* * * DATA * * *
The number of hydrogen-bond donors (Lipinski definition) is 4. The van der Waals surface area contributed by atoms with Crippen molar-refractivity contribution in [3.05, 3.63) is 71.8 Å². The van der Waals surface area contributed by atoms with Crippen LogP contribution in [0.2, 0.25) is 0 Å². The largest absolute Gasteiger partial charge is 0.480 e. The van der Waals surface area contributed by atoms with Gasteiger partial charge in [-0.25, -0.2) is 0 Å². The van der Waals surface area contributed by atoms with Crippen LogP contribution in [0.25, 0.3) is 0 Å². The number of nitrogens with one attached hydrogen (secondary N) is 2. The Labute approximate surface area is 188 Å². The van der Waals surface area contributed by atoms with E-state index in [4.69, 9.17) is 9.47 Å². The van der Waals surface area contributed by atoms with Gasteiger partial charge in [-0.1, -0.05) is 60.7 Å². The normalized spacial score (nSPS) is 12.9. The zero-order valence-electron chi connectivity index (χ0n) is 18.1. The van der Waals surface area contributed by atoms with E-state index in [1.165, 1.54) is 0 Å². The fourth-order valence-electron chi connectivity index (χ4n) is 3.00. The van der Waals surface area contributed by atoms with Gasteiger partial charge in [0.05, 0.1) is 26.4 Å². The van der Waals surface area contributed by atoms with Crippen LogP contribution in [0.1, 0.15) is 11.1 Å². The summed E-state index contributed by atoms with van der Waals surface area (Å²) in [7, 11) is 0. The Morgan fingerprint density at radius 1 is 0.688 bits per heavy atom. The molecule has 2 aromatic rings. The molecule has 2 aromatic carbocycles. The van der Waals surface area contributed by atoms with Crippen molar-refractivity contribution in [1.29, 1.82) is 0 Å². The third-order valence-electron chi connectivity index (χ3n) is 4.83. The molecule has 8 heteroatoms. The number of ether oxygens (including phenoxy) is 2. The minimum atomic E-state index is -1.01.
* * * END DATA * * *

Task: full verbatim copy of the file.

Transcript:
The number of hydrogen-bond donors (Lipinski definition) is 4. The van der Waals surface area contributed by atoms with Crippen molar-refractivity contribution in [3.05, 3.63) is 71.8 Å². The van der Waals surface area contributed by atoms with Crippen LogP contribution in [0.2, 0.25) is 0 Å². The largest absolute Gasteiger partial charge is 0.480 e. The van der Waals surface area contributed by atoms with Gasteiger partial charge in [-0.25, -0.2) is 0 Å². The van der Waals surface area contributed by atoms with Crippen LogP contribution in [0.25, 0.3) is 0 Å². The number of nitrogens with one attached hydrogen (secondary N) is 2. The Labute approximate surface area is 188 Å². The van der Waals surface area contributed by atoms with E-state index in [4.69, 9.17) is 9.47 Å². The van der Waals surface area contributed by atoms with Gasteiger partial charge in [-0.1, -0.05) is 60.7 Å². The normalized spacial score (nSPS) is 12.9. The zero-order valence-electron chi connectivity index (χ0n) is 18.1. The van der Waals surface area contributed by atoms with E-state index in [1.165, 1.54) is 0 Å². The fourth-order valence-electron chi connectivity index (χ4n) is 3.00. The van der Waals surface area contributed by atoms with Gasteiger partial charge in [0.05, 0.1) is 26.4 Å². The van der Waals surface area contributed by atoms with Crippen LogP contribution in [0.1, 0.15) is 11.1 Å². The summed E-state index contributed by atoms with van der Waals surface area (Å²) in [7, 11) is 0. The Morgan fingerprint density at radius 1 is 0.688 bits per heavy atom. The molecule has 2 aromatic rings. The molecule has 2 aromatic carbocycles. The van der Waals surface area contributed by atoms with Crippen molar-refractivity contribution in [1.29, 1.82) is 0 Å². The third-order valence-electron chi connectivity index (χ3n) is 4.83. The molecule has 8 heteroatoms. The number of ether oxygens (including phenoxy) is 2. The minimum atomic E-state index is -1.01.